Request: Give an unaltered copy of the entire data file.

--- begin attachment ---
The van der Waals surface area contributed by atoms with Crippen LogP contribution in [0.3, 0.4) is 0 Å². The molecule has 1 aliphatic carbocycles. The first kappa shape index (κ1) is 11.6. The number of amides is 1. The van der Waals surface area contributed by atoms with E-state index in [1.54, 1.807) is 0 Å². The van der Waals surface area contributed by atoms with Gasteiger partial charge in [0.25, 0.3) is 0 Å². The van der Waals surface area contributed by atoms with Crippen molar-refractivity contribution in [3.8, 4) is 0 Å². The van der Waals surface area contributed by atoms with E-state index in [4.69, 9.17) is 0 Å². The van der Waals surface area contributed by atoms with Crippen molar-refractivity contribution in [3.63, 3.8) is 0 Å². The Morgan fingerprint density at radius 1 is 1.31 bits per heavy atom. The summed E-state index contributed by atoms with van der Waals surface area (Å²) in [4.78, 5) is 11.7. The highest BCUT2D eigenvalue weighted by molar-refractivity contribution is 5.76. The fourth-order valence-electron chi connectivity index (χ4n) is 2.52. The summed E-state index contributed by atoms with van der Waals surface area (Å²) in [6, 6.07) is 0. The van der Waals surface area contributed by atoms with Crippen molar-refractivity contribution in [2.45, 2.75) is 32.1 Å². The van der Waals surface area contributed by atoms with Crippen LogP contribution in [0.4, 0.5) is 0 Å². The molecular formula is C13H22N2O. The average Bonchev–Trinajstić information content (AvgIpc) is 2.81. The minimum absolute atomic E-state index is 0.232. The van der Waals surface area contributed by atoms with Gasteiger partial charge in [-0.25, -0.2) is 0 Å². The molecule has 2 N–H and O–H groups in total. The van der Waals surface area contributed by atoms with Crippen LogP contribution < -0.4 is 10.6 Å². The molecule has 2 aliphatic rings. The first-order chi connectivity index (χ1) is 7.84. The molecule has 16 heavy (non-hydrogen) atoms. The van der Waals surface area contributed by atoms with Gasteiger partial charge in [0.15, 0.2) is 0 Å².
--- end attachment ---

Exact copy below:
The van der Waals surface area contributed by atoms with Crippen LogP contribution in [0.3, 0.4) is 0 Å². The molecule has 1 aliphatic carbocycles. The first kappa shape index (κ1) is 11.6. The number of amides is 1. The van der Waals surface area contributed by atoms with E-state index in [1.54, 1.807) is 0 Å². The van der Waals surface area contributed by atoms with Gasteiger partial charge in [0.25, 0.3) is 0 Å². The van der Waals surface area contributed by atoms with Crippen molar-refractivity contribution in [3.8, 4) is 0 Å². The van der Waals surface area contributed by atoms with E-state index in [4.69, 9.17) is 0 Å². The van der Waals surface area contributed by atoms with Crippen molar-refractivity contribution in [3.63, 3.8) is 0 Å². The Morgan fingerprint density at radius 1 is 1.31 bits per heavy atom. The summed E-state index contributed by atoms with van der Waals surface area (Å²) in [4.78, 5) is 11.7. The highest BCUT2D eigenvalue weighted by molar-refractivity contribution is 5.76. The fourth-order valence-electron chi connectivity index (χ4n) is 2.52. The summed E-state index contributed by atoms with van der Waals surface area (Å²) in [6, 6.07) is 0. The van der Waals surface area contributed by atoms with Crippen molar-refractivity contribution in [2.45, 2.75) is 32.1 Å². The van der Waals surface area contributed by atoms with Crippen LogP contribution in [0.4, 0.5) is 0 Å². The molecular formula is C13H22N2O. The average Bonchev–Trinajstić information content (AvgIpc) is 2.81. The minimum absolute atomic E-state index is 0.232. The van der Waals surface area contributed by atoms with Gasteiger partial charge in [-0.25, -0.2) is 0 Å². The molecule has 2 N–H and O–H groups in total. The van der Waals surface area contributed by atoms with Crippen LogP contribution < -0.4 is 10.6 Å². The molecule has 2 aliphatic rings. The first-order chi connectivity index (χ1) is 7.84. The molecule has 16 heavy (non-hydrogen) atoms. The van der Waals surface area contributed by atoms with Gasteiger partial charge in [0.15, 0.2) is 0 Å².